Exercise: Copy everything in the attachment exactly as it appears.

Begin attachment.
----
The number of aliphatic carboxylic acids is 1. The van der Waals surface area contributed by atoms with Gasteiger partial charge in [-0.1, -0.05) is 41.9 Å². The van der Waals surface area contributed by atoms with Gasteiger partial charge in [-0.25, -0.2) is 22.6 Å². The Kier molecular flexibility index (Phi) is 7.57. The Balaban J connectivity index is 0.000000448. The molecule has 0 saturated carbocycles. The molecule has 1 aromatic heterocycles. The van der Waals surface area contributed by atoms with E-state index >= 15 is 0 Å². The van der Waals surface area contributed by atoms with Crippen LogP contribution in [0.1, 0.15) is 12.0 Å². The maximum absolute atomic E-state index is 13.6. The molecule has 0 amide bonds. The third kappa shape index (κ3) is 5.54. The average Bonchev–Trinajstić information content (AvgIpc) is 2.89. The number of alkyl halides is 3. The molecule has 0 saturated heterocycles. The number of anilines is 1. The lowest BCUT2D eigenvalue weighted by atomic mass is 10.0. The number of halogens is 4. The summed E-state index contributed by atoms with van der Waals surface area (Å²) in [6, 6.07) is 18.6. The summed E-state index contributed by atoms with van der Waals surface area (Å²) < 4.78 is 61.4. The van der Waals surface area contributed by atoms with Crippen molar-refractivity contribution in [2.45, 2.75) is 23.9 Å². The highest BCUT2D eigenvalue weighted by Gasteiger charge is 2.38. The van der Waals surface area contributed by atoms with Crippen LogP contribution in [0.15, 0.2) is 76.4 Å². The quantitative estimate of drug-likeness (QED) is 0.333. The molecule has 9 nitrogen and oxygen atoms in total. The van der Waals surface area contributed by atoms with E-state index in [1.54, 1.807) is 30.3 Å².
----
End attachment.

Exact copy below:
The number of aliphatic carboxylic acids is 1. The van der Waals surface area contributed by atoms with Gasteiger partial charge in [-0.1, -0.05) is 41.9 Å². The van der Waals surface area contributed by atoms with Gasteiger partial charge in [-0.25, -0.2) is 22.6 Å². The Kier molecular flexibility index (Phi) is 7.57. The Balaban J connectivity index is 0.000000448. The molecule has 0 saturated carbocycles. The molecule has 1 aromatic heterocycles. The van der Waals surface area contributed by atoms with E-state index >= 15 is 0 Å². The van der Waals surface area contributed by atoms with Crippen LogP contribution in [0.1, 0.15) is 12.0 Å². The maximum absolute atomic E-state index is 13.6. The molecule has 0 amide bonds. The third kappa shape index (κ3) is 5.54. The average Bonchev–Trinajstić information content (AvgIpc) is 2.89. The number of alkyl halides is 3. The molecule has 0 saturated heterocycles. The number of anilines is 1. The lowest BCUT2D eigenvalue weighted by atomic mass is 10.0. The number of halogens is 4. The summed E-state index contributed by atoms with van der Waals surface area (Å²) in [6, 6.07) is 18.6. The summed E-state index contributed by atoms with van der Waals surface area (Å²) < 4.78 is 61.4. The van der Waals surface area contributed by atoms with Crippen molar-refractivity contribution in [2.45, 2.75) is 23.9 Å². The highest BCUT2D eigenvalue weighted by Gasteiger charge is 2.38. The van der Waals surface area contributed by atoms with Crippen LogP contribution in [0.15, 0.2) is 76.4 Å². The quantitative estimate of drug-likeness (QED) is 0.333. The molecule has 9 nitrogen and oxygen atoms in total. The van der Waals surface area contributed by atoms with E-state index in [1.54, 1.807) is 30.3 Å².